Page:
Peter, Paul & Mary's svelte three-part harmonies, meticulous arrangements and slick, stylized performances led them to be vilified by purists as "fakesingers" who compromised the integrity of the genre in order to make the music palatable to white, middle-class audiences.

The criticism wasn't entirely without foundation. But ironically, Peter, Paul & Mary not only revived much of the genuine folk tradition, they also popularized a new breed of socially conscious songwriters. Dylan would undoubtedly still be Dylan, PP&M or no, but it was the trio's rendition of "Blowin' in the Wind" that gave his work its first mass audience. (They would later repeat the favor for Gordon Lightfoot and John Denver.)

The most popular and successful group to emerge from the folk revival, Peter, Paul & Mary were also among the first pop artists, as Rolling Stone observed, "to put their popularity at the service of a cause (and vice versa)." Which didn't mean that much of their music was anything more than harmless entertainment, only that enough of it was something more. In the process, many message songs worked their way into the American consciousness.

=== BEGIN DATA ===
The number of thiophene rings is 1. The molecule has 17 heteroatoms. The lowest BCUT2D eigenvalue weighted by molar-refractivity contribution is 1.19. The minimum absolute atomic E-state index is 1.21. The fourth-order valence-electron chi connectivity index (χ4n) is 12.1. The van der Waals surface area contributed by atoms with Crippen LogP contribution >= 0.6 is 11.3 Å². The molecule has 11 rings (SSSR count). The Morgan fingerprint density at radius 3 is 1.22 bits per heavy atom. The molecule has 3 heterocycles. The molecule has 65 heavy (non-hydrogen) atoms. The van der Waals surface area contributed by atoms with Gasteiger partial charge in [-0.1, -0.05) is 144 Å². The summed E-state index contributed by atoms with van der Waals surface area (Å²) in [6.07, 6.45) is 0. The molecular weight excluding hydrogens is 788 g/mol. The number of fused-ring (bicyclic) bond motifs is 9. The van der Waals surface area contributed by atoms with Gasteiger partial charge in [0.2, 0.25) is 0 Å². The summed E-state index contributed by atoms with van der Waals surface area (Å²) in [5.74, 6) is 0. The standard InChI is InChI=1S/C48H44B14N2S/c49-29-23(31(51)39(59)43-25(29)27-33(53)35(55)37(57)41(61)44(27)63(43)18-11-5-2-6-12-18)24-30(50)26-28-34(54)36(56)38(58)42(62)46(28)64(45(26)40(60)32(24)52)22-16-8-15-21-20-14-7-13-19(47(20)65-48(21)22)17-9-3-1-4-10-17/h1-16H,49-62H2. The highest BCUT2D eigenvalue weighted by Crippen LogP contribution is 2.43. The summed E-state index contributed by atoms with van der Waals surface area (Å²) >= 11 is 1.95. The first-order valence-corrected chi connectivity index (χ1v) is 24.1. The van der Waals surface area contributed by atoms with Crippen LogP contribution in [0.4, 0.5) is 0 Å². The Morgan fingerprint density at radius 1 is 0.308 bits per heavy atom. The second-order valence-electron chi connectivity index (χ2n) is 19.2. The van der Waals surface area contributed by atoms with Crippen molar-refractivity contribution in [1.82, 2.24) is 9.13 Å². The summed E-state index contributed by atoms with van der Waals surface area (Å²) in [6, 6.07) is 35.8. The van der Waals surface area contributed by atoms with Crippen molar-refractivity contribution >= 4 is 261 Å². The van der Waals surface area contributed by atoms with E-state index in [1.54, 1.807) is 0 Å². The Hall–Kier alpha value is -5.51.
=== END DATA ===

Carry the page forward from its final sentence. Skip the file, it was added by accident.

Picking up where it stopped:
" 'Hold the fort for we are coming . . ., ' " Yarrow sighs. "The thing that's wonderful about folk music is that it has traditionally played the part of newspaper person, news teller, editorial. It has been the arm around the suffering, it has been a compassionate embrace, whether it's been in black Baptist churches in the South or on the union picket line. Music has always played a part in saying there is a solidarity of caring and you can share this by lifting your voices in song.

"It's very special and it's very special about folk music. You can't disco dance at a march, the music doesn't have what it takes to do it. Folk music, traditional or contemporary, has always played that particular role."

Over and over, "it reinvents itself using the contemporary popular culture. At one time it was opera, or Shakespeare . . . now it's U2 or Sting who take the stage."

Looking back, the struggles of PP&M's youth seem more cultural and generational than political or economic. Social, artistic and political expression all experienced a badly needed renewal after the stifling conservatism of the '50s. But the movement was greatly damaged, Stookey believes, by the assassinations of John F. Kennedy, Malcolm X, Martin Luther King Jr. and Robert Kennedy.